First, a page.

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Asians like to Save more?

Since the second half of the last century we have seen the success of many emerging market economies. These economies were traditionally labeled the ‘Four Asian Tigers’, and refer to the economies of Hong Kong, Singapore, South Korea, and Taiwan. However, now it seems as if we must add two more economies, namely, China and India. The stories behind the success of these economies are rather well known, also it is well documented that the private saving rates of the emerging economies increase while the rates fall for the developed economies during such booms. This article will take a look at how we can explain the divergence of private saving rates in the emerging economies and the already developed economies.

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Study, study and study some more!

Recently I came across an interesting paper, which caught my attention as I was questioning the ‘reason’ I must dedicate so much of my life, just to reach (not even push forward) the frontier of knowledge and research. In this paper by Jones (1995) the exact question is addressed and scrutinized in a theoretical and empirical manner. Apart from my personal pondering on the need to dedicate more or less all my youth to become a researcher, why should anyone care about this?

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The Flight of the Kiwis (Q&A special)

Most people seem to have heard of the wingless (and hence flightless) bird called the Kiwi native to New Zealand. However, we hear of a contradiction to this fact when it comes to the Kiwis flying across ‘the ditch’ into Australia. It is no doubt we have been hearing these flight stories more vigorously in the past couple of years. Is there really a mass exodus of New Zealanders from their home country to Australia? If so, why might this be happening and what are the effects of this exodus on Australia?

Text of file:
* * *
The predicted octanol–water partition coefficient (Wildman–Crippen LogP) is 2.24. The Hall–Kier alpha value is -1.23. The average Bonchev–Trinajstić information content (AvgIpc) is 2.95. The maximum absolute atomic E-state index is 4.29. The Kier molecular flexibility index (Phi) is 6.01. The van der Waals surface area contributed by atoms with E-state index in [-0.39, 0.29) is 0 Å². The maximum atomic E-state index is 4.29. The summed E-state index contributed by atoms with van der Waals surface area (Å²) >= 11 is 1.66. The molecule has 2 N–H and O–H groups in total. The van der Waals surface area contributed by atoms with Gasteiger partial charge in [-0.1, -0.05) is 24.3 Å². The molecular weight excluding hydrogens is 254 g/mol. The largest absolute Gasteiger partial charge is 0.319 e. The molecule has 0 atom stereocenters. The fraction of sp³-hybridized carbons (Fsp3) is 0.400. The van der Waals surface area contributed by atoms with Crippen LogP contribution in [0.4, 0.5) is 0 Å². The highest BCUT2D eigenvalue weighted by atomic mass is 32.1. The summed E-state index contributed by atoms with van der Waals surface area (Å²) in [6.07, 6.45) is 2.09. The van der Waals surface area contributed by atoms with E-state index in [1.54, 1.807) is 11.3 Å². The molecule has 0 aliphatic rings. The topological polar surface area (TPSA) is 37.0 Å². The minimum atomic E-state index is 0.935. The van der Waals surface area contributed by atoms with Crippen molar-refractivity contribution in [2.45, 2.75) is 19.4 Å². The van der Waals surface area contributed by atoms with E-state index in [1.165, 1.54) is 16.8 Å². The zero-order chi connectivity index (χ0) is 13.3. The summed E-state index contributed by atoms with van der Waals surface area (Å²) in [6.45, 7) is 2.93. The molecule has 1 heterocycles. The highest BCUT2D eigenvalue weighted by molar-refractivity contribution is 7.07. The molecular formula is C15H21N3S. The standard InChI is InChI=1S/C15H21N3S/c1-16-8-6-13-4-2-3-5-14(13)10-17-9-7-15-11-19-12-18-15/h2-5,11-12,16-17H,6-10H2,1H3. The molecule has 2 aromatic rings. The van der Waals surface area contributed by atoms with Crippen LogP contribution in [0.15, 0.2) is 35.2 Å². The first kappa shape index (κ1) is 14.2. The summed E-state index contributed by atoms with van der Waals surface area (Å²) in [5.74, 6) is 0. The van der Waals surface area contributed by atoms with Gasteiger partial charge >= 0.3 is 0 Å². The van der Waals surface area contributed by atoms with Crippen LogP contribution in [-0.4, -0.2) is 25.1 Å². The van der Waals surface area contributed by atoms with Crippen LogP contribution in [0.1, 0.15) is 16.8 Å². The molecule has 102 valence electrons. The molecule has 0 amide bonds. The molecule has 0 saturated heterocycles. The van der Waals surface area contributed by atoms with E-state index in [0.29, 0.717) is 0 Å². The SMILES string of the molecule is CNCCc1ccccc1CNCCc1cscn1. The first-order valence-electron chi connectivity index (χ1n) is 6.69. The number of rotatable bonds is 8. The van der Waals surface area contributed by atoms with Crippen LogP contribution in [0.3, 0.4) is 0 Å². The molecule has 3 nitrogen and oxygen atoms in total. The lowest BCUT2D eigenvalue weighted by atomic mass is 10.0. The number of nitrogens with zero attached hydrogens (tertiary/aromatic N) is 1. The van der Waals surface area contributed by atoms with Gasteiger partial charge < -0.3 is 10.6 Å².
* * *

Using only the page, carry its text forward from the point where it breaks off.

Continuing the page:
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Microfinance and Social capital

Many of us are already probably familiar with what is known as ‘microfinance’ (see ‘Microcrisis’ by Hanbo Li), but what about social capital?  Social capital has been defined by many scholars. To take one famous instance, Putnam in his book ‘Making Democracy Work : Civic Traditions in Modern Italy’  defined social capital as “features of social organizations, such as trust, norms and networks, that can improve the efficiency of society by facilitating coordinated actions”.

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Past-me, Me, Future-me

The term time inconsistency is used to describe a situation where one’s ‘optimal’ decision depends on ‘when’ he/she makes the decision and the preferred decision at each point in time is different to what you thought you would prefer in the past.  In other words, there is (was or will be?) disagreement between the past-me, me, and future me.

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Someone Give this Rational Agent a Heart!

Economics as a discipline is a victim of huge misunderstanding. We are seen to be obsessed about utility maximization, profit maximization, efficiency and equilibria (to name a few among the many words in the economist’s vocabulary that appear to degenerate human behavior into some egotistical mathematical equation!). These perceptions are mostly true; however, the misunderstanding lies within the economist’s relationship with the homo economicus. Most people would think that economists are in love with the rational but fictional economic man.  However the truth is that economists are in some twisted love-hate relationship with this agent.